3. Gene expression alterations associated with outcome in aromatase inhibitor-treated ER+ early-stage breast cancer patients

    DEFF Research Database (Denmark)

    Gravgaard Thomsen, Karina Hedelund; Lyng, Maria Bibi; Elias, Daniel

    2015-01-01

    Aromatase inhibitors (AI), either alone or together with chemotherapy, have become the standard adjuvant treatment for postmenopausal, estrogen receptor-positive (ER+) breast cancer. Although AIs improve overall survival, resistance is still a major clinical problem, thus additional biomarkers...... predictive of outcome of ER+ breast cancer patients treated with AIs are needed. Global gene expression analysis was performed on ER+ primary breast cancers from patients treated with adjuvant AI monotherapy; half experienced recurrence (median follow-up 6.7 years). Gene expression alterations were validated...... by qRT-PCR, and functional studies evaluating the effect of siRNA-mediated gene knockdown on cell growth were performed. Twenty-six genes, including TFF3, DACH1, RGS5, and GHR, were shown to exhibit altered expression in tumors from patients with recurrence versus non-recurrent (fold change ≥1.5, p

  4. Metformin Decouples Phospholipid Metabolism in Breast Cancer Cells.

    Directory of Open Access Journals (Sweden)

    Tim A D Smith

    Full Text Available The antidiabetic drug metformin, currently undergoing trials for cancer treatment, modulates lipid and glucose metabolism both crucial in phospholipid synthesis. Here the effect of treatment of breast tumour cells with metformin on phosphatidylcholine (PtdCho metabolism which plays a key role in membrane synthesis and intracellular signalling has been examined.MDA-MB-468, BT474 and SKBr3 breast cancer cell lines were treated with metformin and [3H-methyl]choline and [14C(U]glucose incorporation and lipid accumulation determined in the presence and absence of lipase inhibitors. Activities of choline kinase (CK, CTP:phosphocholine cytidylyl transferase (CCT and PtdCho-phospholipase C (PLC were also measured. [3H] Radiolabelled metabolites were determined using thin layer chromatography.Metformin-treated cells exhibited decreased formation of [3H]phosphocholine but increased accumulation of [3H]choline by PtdCho. CK and PLC activities were decreased and CCT activity increased by metformin-treatment. [14C] incorporation into fatty acids was decreased and into glycerol was increased in breast cancer cells treated with metformin incubated with [14C(U]glucose.This is the first study to show that treatment of breast cancer cells with metformin induces profound changes in phospholipid metabolism.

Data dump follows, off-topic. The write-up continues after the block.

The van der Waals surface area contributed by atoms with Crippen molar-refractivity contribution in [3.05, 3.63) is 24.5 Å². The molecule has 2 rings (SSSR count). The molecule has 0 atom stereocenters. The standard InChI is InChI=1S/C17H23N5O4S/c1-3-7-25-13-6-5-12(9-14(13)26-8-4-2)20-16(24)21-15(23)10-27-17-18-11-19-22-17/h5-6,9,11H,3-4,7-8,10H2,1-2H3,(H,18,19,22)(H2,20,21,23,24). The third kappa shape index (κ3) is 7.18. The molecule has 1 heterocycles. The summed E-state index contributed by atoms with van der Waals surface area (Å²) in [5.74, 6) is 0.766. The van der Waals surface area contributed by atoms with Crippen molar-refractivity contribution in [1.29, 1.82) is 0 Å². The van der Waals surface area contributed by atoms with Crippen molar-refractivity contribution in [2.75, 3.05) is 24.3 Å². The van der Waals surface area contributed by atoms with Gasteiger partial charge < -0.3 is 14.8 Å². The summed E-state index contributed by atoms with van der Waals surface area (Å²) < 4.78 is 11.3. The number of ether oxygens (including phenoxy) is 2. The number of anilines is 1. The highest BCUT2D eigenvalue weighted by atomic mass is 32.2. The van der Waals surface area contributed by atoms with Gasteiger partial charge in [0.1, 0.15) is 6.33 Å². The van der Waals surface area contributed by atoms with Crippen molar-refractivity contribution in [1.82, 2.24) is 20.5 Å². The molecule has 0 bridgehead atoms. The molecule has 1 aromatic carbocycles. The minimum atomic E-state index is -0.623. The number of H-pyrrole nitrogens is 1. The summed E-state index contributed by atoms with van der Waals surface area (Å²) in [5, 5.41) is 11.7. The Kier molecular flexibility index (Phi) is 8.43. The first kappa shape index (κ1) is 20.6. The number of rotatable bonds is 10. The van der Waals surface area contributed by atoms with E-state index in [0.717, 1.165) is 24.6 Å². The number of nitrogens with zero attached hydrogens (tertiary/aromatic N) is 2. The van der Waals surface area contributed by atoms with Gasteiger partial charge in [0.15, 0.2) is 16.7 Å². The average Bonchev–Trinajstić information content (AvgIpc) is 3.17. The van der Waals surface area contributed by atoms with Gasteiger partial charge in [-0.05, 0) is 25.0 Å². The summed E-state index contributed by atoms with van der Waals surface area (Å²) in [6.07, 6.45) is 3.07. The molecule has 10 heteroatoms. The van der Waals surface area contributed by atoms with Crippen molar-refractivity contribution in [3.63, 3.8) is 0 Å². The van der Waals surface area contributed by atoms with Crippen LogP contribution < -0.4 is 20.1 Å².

5. Dynamics of regulatory networks in gastrin-treated adenocarcinoma cells.

    Directory of Open Access Journals (Sweden)

    Naresh Doni Jayavelu

    Full Text Available Understanding gene transcription regulatory networks is critical to deciphering the molecular mechanisms of different cellular states. Most studies focus on static transcriptional networks. In the current study, we used the gastrin-regulated system as a model to understand the dynamics of transcriptional networks composed of transcription factors (TFs and target genes (TGs. The hormone gastrin activates and stimulates signaling pathways leading to various cellular states through transcriptional programs. Dysregulation of gastrin can result in cancerous tumors, for example. However, the regulatory networks involving gastrin are highly complex, and the roles of most of the components of these networks are unknown. We used time series microarray data of AR42J adenocarcinoma cells treated with gastrin combined with static TF-TG relationships integrated from different sources, and we reconstructed the dynamic activities of TFs using network component analysis (NCA. Based on the peak expression of TGs and activity of TFs, we created active sub-networks at four time ranges after gastrin treatment, namely immediate-early (IE, mid-early (ME, mid-late (ML and very late (VL. Network analysis revealed that the active sub-networks were topologically different at the early and late time ranges. Gene ontology analysis unveiled that each active sub-network was highly enriched in a particular biological process. Interestingly, network motif patterns were also distinct between the sub-networks. This analysis can be applied to other time series microarray datasets, focusing on smaller sub-networks that are activated in a cascade, allowing better overview of the mechanisms involved at each time range.

  6. Current Approaches of Photothermal Therapy in Treating Cancer Metastasis with Nanotherapeutics.

    Science.gov (United States)

    Zou, Lili; Wang, Hong; He, Bin; Zeng, Lijuan; Tan, Tao; Cao, Haiqiang; He, Xinyu; Zhang, Zhiwen; Guo, Shengrong; Li, Yaping

    2016-01-01